I know I do not speak for just myself when I say that each and every one of you have played a part in shaping who I am today.

Now, when I was googling “how to write a graduation speech,” the first thing that WikiHow suggested was to avoid clichés and overused topics. Because of that, I will not make any reference to “the real world”, the covid-19 pandemic, or, for those who attended the 2018 DHS graduation, I will not compare our graduates to ground beef.

What I will do, however, is share a bit of the wisdom my short 18 years have given me. If I had to pick one piece of advice or universal truth to share with you all it would be this:
• Truly listening to and considering perspectives different than your own leads to understanding. Understanding leads to empathy. And empathy is the beginning of healing and progress.
So, let us do a little practice:
• Today I am going to ignore WikiHow and address different perspectives on 3 cliché sayings and what we can learn from each to live a better life.
• Now how cliché is that?
The first phrase I would like to talk about is the idea that “the grass is always greener on the other side of the fence.”

We have all heard this phrase been used before. It usually means that you shouldn’t spend your time wishing you were in someone else’s situation because you never know what life is really like for them, or you may just miss out on the great things you already have.
While this is great advice, I think I can do you one better (or 3 betters, actually):
• First of all, just as Big Sean tells us in Justin Bieber’s “As Long as You Love Me”, the grass is green where you water it.
o Sometimes, even when situations seem impossible, we are put through trials that force us to adapt and grow. These are the situations where we can water our own grass.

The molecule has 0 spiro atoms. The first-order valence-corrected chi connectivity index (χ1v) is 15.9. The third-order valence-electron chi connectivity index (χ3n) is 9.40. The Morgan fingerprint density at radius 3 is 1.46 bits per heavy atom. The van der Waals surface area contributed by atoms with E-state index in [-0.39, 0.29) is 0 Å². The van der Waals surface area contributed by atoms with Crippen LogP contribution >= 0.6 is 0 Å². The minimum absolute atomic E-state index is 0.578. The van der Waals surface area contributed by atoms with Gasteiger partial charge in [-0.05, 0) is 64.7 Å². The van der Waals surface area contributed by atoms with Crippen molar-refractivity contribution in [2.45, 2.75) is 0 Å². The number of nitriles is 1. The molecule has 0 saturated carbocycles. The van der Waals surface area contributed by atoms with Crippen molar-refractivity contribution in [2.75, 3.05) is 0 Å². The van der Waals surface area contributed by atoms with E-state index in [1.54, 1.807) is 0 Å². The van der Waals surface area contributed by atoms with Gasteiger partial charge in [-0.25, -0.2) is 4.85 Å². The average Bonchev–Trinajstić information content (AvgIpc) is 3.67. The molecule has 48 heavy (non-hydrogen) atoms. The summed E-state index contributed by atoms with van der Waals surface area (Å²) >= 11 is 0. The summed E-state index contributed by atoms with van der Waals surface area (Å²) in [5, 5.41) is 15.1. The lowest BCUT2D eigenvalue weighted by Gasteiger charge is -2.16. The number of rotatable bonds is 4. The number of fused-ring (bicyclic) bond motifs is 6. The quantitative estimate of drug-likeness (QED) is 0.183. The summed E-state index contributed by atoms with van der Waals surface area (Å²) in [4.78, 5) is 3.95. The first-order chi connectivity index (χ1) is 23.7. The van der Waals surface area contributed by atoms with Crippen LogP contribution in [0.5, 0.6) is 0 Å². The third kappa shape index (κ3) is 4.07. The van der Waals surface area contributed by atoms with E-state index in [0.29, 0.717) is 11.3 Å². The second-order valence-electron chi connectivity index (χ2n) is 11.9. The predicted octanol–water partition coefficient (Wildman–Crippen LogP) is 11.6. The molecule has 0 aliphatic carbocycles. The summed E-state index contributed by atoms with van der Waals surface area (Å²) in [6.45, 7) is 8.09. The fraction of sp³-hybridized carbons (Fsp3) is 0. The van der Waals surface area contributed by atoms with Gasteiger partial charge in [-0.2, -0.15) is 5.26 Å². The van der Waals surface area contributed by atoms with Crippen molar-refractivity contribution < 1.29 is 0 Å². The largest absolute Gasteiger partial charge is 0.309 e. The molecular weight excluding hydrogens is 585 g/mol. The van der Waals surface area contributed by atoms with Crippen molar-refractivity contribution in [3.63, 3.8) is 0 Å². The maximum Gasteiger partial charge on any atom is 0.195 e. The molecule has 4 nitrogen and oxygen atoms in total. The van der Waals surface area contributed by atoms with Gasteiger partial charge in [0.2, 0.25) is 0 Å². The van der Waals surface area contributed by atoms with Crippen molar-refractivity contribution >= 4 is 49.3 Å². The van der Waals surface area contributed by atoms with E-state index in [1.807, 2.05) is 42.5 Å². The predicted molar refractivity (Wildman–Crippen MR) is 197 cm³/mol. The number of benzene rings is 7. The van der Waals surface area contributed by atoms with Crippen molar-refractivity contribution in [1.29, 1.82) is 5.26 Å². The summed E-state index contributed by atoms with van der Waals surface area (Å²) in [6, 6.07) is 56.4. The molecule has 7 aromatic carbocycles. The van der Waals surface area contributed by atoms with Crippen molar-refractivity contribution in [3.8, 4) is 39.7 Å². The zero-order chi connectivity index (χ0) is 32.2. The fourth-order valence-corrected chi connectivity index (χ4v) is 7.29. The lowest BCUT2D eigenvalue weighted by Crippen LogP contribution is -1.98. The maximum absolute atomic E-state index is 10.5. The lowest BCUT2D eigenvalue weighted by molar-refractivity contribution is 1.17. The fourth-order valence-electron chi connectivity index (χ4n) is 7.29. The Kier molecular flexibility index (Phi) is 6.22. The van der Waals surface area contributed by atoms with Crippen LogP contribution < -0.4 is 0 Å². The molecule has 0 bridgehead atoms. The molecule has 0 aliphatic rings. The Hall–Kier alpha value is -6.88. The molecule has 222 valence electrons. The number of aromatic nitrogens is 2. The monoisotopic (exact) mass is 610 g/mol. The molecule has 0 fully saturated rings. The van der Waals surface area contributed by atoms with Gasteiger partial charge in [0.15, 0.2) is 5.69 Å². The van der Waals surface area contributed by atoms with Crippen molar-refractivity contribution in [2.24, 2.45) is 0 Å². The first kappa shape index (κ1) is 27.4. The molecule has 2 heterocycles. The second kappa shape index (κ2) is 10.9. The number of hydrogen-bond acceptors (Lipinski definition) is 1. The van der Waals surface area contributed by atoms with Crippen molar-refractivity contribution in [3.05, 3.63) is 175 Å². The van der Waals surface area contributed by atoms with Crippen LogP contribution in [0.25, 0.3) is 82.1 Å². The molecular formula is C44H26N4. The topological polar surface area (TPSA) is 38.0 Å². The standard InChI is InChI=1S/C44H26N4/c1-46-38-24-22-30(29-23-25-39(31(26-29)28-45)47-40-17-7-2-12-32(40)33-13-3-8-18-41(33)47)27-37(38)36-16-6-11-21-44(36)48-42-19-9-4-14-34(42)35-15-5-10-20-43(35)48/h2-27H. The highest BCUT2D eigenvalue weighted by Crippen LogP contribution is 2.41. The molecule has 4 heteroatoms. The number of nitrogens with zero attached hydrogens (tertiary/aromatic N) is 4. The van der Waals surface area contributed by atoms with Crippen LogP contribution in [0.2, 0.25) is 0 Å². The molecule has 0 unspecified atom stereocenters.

 We must be able to recognize when there is some hope left and there is a possible light at the end of the tunnel.
• However, we must accept that sometimes all we have is concrete, and there is no hope for any grass to grow.
o Do not be so optimistic that you become naïve.
o Whether it be a toxic relationship, a dead-end on your journey, or a path that has you spiraling downward, there will be situations in your life that are only going to get better by pressing the eject button.
o I wish I had a definite set of signs that will tell you when there is grass to water or when your best bet is to hop the fence, but the difficult reality is that we may never know.
o But that is what makes this next idea so important.
• You have to realize when you’re on the good side of the fence, and either help those on the other side to water their grass, or help them get on your side when all they have left is concrete.
o Even when things are going great for you and someone else’s problems don’t directly affect you, it is always important to be aware and understanding of how difficult other’s situations are.
o And, when you can, it is imperative that you help those people out. Whether it be working to make their life a little better or helping them out of situations that you know are not good for them, caring for others sometimes means sacrificing your time and resources to help them out.
o The Apostle Luke tells us: “Give, and it will be given to you . . . for with the measure you use it will be measured back to you.”
Life is not always easy. It takes maturity to know and realize your situation. It takes guts to make a change. It takes compassion to lift others up, especially when it means lowering yourself.

The next common saying I would like to address is “it is what it is” or, loosely translated: “it be like that sometimes”.
• This saying can either be extremely healthy mentally or the exact opposite.
Sometimes bad things will happen in your life that are out of your control. Sometimes it simply is what it is. There’s no changing it and worrying about it will not help.
• One of the hardest things to accept is that some things are just out of our control. It is in these situations where we let go of our desire to foster an outcome and let God take over from there.
For every situation that you have no control over, however, there are more times when our actions and decisions can have a considerable effect on the outcomes.
• In these situations, saying “it is what it is” shuts off all possibility for progress or change. It does not always have to be “what it is”.
• When life throws you a curve, you cannot just reject all accountability and accept defeat. When the going gets tough, you must get tougher.
The most challenging obstacles we face in life are not individual hurdles, but rather obstacles presented by an unchanging system in an ever-changing society. But in these most difficult circumstances, we often find we are not the only ones fighting for change.
• Throughout American history, there have been many instances where injustices were prevalent due to a faulty or corrupt system. In these difficult times, people fought for justice because they refused to believe “it is what it is”.